GLAA calls for independent, cabinet-level Office of Human Rights
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GLAA on Human Rights

D.C. Officials Support Independent Office of Human Rights 01/11/99

Government Operations Committee plans independent OHR 02/05/99

THE NEED FOR AN INDEPENDENT,
CABINET-LEVEL OFFICE OF HUMAN RIGHTS

Testimony before the Committee on Government Operations
D.C. Council

FEBRUARY 22, 1999

Mrs. Patterson, Members of the Committee, and Fellow Citizens:

My name is Craig Howell. I am President of the Gay and Lesbian Activists Alliance of Washington (GLAA), the oldest continuously active gay and lesbian rights organization in the country. We will be celebrating our 28th Anniversary at a reception at the Charles Sumner School on Thursday evening, April 22; we hope you will all be able to attend. Thank you for holding these oversight hearings today.

GLAA has been coming before this or similar committees for some years now pleading for the reestablishment of the Office of Human Rights (OHR) as an independent, Cabinet-level agency. I am delighted that there are more grounds for optimism today on this point than we have seen in the past decade. Much of this hope stems directly from the election of Anthony Williams as our new Mayor. The GLAA candidate’s questionnaire raised this issue during last year’s campaign. Mr. Williams answered very plainly: “Yes, I believe that the Office of Human Rights should be independent and at Cabinet level and its director should have access to the Mayor. I will work with the control board to see that this happens, but will submit my own plan to the council if this isn’t accomplished.”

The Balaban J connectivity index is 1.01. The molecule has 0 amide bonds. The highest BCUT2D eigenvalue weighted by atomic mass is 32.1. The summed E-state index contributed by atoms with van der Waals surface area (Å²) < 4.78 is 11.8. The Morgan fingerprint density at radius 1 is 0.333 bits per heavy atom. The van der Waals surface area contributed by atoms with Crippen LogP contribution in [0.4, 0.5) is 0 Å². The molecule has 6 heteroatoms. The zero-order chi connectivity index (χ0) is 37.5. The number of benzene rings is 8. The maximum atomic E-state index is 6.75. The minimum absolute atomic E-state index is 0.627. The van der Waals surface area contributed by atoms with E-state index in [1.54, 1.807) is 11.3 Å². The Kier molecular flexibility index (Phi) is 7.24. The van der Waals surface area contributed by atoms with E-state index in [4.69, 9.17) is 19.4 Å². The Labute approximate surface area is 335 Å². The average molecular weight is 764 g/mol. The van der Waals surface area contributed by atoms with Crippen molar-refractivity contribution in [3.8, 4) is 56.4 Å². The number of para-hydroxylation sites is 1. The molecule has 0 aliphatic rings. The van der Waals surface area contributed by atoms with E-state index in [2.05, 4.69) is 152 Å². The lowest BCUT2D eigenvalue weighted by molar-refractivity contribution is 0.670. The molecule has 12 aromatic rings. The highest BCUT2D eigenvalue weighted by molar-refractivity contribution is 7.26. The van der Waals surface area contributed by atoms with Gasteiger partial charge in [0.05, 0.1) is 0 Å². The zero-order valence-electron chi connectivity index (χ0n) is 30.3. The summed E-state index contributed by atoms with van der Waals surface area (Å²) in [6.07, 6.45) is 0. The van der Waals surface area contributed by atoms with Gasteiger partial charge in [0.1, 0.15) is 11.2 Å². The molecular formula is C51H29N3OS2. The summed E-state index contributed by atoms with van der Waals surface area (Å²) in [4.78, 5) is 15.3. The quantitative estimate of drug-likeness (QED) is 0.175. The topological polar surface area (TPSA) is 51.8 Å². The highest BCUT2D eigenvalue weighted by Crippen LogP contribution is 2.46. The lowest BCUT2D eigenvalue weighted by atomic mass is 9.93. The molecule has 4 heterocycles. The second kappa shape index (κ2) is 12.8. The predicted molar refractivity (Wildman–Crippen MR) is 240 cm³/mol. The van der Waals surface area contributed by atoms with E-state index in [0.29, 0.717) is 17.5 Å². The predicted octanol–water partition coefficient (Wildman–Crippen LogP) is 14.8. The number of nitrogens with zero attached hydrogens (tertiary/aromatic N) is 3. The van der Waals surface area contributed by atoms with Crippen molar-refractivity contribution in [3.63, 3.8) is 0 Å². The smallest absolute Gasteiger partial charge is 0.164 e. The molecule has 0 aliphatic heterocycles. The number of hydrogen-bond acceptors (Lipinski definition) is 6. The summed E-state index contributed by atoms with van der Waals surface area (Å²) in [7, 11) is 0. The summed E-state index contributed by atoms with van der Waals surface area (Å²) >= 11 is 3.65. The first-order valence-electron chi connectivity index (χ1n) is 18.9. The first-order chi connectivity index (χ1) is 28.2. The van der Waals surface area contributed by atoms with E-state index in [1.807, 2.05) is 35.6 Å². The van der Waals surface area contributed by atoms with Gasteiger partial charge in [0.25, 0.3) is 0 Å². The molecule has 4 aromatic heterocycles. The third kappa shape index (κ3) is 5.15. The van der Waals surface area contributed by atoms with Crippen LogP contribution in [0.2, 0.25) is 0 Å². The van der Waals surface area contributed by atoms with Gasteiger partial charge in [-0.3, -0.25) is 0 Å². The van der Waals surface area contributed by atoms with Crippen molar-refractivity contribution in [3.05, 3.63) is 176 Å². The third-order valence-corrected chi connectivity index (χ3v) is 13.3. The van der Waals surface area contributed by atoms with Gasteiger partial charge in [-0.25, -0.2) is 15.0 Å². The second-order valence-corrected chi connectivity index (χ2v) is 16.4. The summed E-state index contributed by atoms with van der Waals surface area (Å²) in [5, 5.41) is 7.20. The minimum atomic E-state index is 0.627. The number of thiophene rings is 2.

In fulfillment of this pledge, the newly nominated Director of the Department of Human Rights and Local Business Development, Ms. Jacquelyn A. Flowers, affirmed in her February 3 confirmation hearings before the Committee on Economic Development that “Mayor Williams will be proposing legislation to separate the Office of Human Rights from Local Business Development.”

I was further delighted to hear Councilmember David Catania remark during my February 9 testimony on behalf of GLAA before the Judiciary Committee that he and other Government Operations Committee members were working on their own legislation towards the same goal of an independent OHR. (However, I was somewhat startled to hear this comment, because I had been told in years past that under our Home Rule Charter the Council could not propose its own reorganization legislation but must instead wait upon reorganization plans officially proposed by the Mayor.)

Based on their answers to GLAA’s candidate questionnaires in either 1996 or 1998, Councilmembers Allen, Catania, Evans, Graham, and Schwartz are on the record with Mayor Williams in full support for an independent, Cabinet-level Office of Human Rights. In addition, Councilmembers Ambrose, Cropp, Mendelson, and Patterson are on the record in favor of an independent OHR but have not committed themselves on the issue of its Cabinet-level status.

Councilmember Chavous told us in person at one of our GLAA meetings last summer that he too was leaning towards supporting independent status for OHR; his written replies to our questionnaire, however, did not reaffirm that commitment. (For your convenience, I have attached to my testimony today the answers on this issue submitted by all present Councilmembers to GLAA, as well as the relevant excerpts from our campaign briefing document Agenda: 1998.)